Me logging in Oregon. It wasn't for long, and I have all my fingers :-)

My pal Randy Skaggs, myself and my theory teacher, Fran Madachy at graduation. She and David Caffey were by far my best teachers in undergrad. school.

Needless to say, going to college from a small town, then suddenly being in a band that actually gigged regularly with a bunch of older musicians was about the best learning experience you could have. Lots of people ask me why didn't I transfer to a larger school after a couple of years? Easy - playing in the college jazz band or combo is a pretty weak preparation for the real world, and there was no guarantee I could get a sweeter setup than this. When you play gigs, you learn to make people happy, which is why they're out listening to music. You also learn how PA systems work, how to avoid feedback, how to talk into the microphone if you have to, how to write up a set list, and of course, how to play so people will like what you play :-)

Boundary Springs, the headwaters of the Rogue River. Hike up the trail and enjoy some of my best work!

Summers I had to get a job, so I worked "in the woods" for a while - in Oregon, that means logging.

One summer of that and I said there has to be something better, and there sure was! The US Forest Service in Prospect, Oregon encompasses the district that includes Crater Lake, and man, it is really beautiful - especially in the summer! As a matter of fact, if you hike the boundary springs trail, to the headwaters of the Rogue River on the slopes of Mt. Mazama (Crater Lake), you'll be hiking on a trail built by myself and the men of Squad 17. We were supposed to be a district fire crew, but it rained all summer (Oregon is like that), so we spent the first part of the summer parked in our firetruck in a meadow on Mt. Hershberger, throwing frisbees, reading the paper and drinking chocolate milk, until finally the district ranger had enough of us and put us to work on the trail crew.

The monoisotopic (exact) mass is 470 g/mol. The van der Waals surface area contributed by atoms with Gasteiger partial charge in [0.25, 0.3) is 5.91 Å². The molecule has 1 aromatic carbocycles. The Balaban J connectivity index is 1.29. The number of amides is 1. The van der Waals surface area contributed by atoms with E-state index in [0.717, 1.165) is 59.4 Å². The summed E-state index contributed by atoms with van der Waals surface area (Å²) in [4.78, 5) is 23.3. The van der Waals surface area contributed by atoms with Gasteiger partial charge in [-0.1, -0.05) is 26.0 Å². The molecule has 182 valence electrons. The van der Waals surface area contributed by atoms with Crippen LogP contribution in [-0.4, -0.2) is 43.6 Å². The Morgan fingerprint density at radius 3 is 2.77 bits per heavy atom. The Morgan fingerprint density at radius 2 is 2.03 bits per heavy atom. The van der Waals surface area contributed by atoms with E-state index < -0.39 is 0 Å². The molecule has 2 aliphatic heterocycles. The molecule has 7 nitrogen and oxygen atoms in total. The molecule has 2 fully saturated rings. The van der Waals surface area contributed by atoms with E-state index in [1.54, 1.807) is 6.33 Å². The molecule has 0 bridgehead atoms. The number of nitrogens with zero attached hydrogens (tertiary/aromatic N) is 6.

There's a big difference between destroying the beautiful forest for good money, and building a trail to one of the most beautiful places on Earth and playing in a great bar band on weekends. No, Southern Oregon University isn't a great school, but it's OK, and if you ask me, learning anything is a personal journey, not something you absorb from the walls - I will say if you get east of the Rockies, as I did later, you will be around MUCH better musicians, and that's when it can really pay off.

I took classes like "Weather" for my science credit - we called it "Weather or Not" and all of the musicians sat in the back and giggled. It was actually very cool, because I don't know jack about chemistry (other than how to mix a killer Mai Tai), but I can predict the weather quite accurately from a national weather service map.

Math? I took a class in computers, which is funny, because obviously, the whole concept of a personal computer was unheard of in 1977. But we had this big old thingamajig, and in that class I learned to write BASIC, which is very much like HTML - web pages (although the web was way in the future). Remember, I have always seemed to be in the right place at the right time...

I was sad to graduate - I loved Ashland, and now I was going to embark on a teaching career, because sadly, you can't make enough $ to live on as a trombone player in a bar band in Ashland to live on. I wish someone would have told me you can't make enough $ to live on as a music teacher in a public school, either, and I could have stayed in the Forest Service and made great $ and continued to play music.

But I had big plans - if I could get a chance, I knew I could make it in music. So off I went!